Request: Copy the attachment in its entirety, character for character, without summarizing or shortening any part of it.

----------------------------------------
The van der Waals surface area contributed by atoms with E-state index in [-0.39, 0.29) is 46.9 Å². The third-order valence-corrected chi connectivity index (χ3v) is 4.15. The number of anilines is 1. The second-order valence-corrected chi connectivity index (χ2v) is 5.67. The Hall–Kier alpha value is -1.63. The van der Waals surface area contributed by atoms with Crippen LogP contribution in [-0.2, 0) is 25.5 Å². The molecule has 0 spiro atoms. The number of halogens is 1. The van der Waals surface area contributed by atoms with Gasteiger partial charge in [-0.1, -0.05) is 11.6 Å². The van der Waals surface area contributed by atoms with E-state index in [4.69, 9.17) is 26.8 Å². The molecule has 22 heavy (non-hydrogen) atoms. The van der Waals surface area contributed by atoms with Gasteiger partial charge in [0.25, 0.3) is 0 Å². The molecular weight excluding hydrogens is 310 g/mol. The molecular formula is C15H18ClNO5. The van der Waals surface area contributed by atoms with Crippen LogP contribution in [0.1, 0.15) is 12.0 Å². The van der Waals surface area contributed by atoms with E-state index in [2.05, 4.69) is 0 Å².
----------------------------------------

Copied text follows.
The van der Waals surface area contributed by atoms with E-state index in [-0.39, 0.29) is 46.9 Å². The third-order valence-corrected chi connectivity index (χ3v) is 4.15. The number of anilines is 1. The second-order valence-corrected chi connectivity index (χ2v) is 5.67. The Hall–Kier alpha value is -1.63. The van der Waals surface area contributed by atoms with Crippen LogP contribution in [-0.2, 0) is 25.5 Å². The molecule has 0 spiro atoms. The number of halogens is 1. The van der Waals surface area contributed by atoms with Gasteiger partial charge in [-0.1, -0.05) is 11.6 Å². The van der Waals surface area contributed by atoms with E-state index in [4.69, 9.17) is 26.8 Å². The molecule has 22 heavy (non-hydrogen) atoms. The van der Waals surface area contributed by atoms with Gasteiger partial charge in [0.25, 0.3) is 0 Å². The molecular weight excluding hydrogens is 310 g/mol. The molecular formula is C15H18ClNO5. The van der Waals surface area contributed by atoms with Crippen LogP contribution in [0.1, 0.15) is 12.0 Å². The van der Waals surface area contributed by atoms with E-state index in [2.05, 4.69) is 0 Å².